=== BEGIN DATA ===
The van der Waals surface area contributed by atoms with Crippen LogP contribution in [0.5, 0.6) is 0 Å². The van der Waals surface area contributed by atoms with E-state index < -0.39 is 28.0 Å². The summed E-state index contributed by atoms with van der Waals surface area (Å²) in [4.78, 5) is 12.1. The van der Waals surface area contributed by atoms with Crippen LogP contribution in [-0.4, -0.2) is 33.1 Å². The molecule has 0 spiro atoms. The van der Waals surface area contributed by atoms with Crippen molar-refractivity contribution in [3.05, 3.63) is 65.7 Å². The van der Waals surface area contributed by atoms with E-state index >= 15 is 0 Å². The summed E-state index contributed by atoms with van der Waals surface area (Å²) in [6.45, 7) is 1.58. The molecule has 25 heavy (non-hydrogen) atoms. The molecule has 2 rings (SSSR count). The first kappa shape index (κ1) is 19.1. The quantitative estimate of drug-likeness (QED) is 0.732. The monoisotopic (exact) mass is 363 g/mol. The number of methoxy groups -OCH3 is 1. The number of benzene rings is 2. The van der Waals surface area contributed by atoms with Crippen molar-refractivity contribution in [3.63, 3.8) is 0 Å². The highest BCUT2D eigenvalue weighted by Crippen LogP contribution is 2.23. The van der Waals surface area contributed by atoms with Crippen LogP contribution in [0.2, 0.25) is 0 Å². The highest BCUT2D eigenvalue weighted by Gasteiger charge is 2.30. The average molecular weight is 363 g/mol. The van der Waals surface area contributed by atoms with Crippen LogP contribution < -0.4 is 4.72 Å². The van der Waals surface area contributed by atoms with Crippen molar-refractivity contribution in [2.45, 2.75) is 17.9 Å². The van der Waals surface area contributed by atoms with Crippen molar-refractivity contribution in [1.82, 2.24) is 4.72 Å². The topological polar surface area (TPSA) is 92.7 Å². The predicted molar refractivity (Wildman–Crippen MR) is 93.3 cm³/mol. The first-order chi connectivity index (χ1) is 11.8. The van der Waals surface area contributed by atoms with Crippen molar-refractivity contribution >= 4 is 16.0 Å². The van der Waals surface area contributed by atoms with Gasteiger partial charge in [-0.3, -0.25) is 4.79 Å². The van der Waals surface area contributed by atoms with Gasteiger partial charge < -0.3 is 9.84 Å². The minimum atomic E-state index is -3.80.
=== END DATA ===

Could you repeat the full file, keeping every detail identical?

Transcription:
The van der Waals surface area contributed by atoms with Crippen LogP contribution in [0.5, 0.6) is 0 Å². The van der Waals surface area contributed by atoms with E-state index < -0.39 is 28.0 Å². The summed E-state index contributed by atoms with van der Waals surface area (Å²) in [4.78, 5) is 12.1. The van der Waals surface area contributed by atoms with Crippen LogP contribution in [-0.4, -0.2) is 33.1 Å². The molecule has 0 spiro atoms. The van der Waals surface area contributed by atoms with Crippen molar-refractivity contribution in [3.05, 3.63) is 65.7 Å². The van der Waals surface area contributed by atoms with E-state index >= 15 is 0 Å². The summed E-state index contributed by atoms with van der Waals surface area (Å²) in [6.45, 7) is 1.58. The molecule has 25 heavy (non-hydrogen) atoms. The molecule has 2 rings (SSSR count). The first kappa shape index (κ1) is 19.1. The quantitative estimate of drug-likeness (QED) is 0.732. The monoisotopic (exact) mass is 363 g/mol. The number of methoxy groups -OCH3 is 1. The number of benzene rings is 2. The van der Waals surface area contributed by atoms with Crippen molar-refractivity contribution in [3.63, 3.8) is 0 Å². The highest BCUT2D eigenvalue weighted by Crippen LogP contribution is 2.23. The van der Waals surface area contributed by atoms with Crippen LogP contribution in [0.2, 0.25) is 0 Å². The highest BCUT2D eigenvalue weighted by Gasteiger charge is 2.30. The average molecular weight is 363 g/mol. The van der Waals surface area contributed by atoms with Crippen LogP contribution < -0.4 is 4.72 Å². The van der Waals surface area contributed by atoms with Crippen molar-refractivity contribution in [2.45, 2.75) is 17.9 Å². The van der Waals surface area contributed by atoms with Crippen molar-refractivity contribution in [1.82, 2.24) is 4.72 Å². The topological polar surface area (TPSA) is 92.7 Å². The predicted molar refractivity (Wildman–Crippen MR) is 93.3 cm³/mol. The first-order chi connectivity index (χ1) is 11.8. The van der Waals surface area contributed by atoms with Crippen molar-refractivity contribution >= 4 is 16.0 Å². The van der Waals surface area contributed by atoms with Gasteiger partial charge in [-0.3, -0.25) is 4.79 Å². The van der Waals surface area contributed by atoms with Gasteiger partial charge < -0.3 is 9.84 Å². The minimum atomic E-state index is -3.80.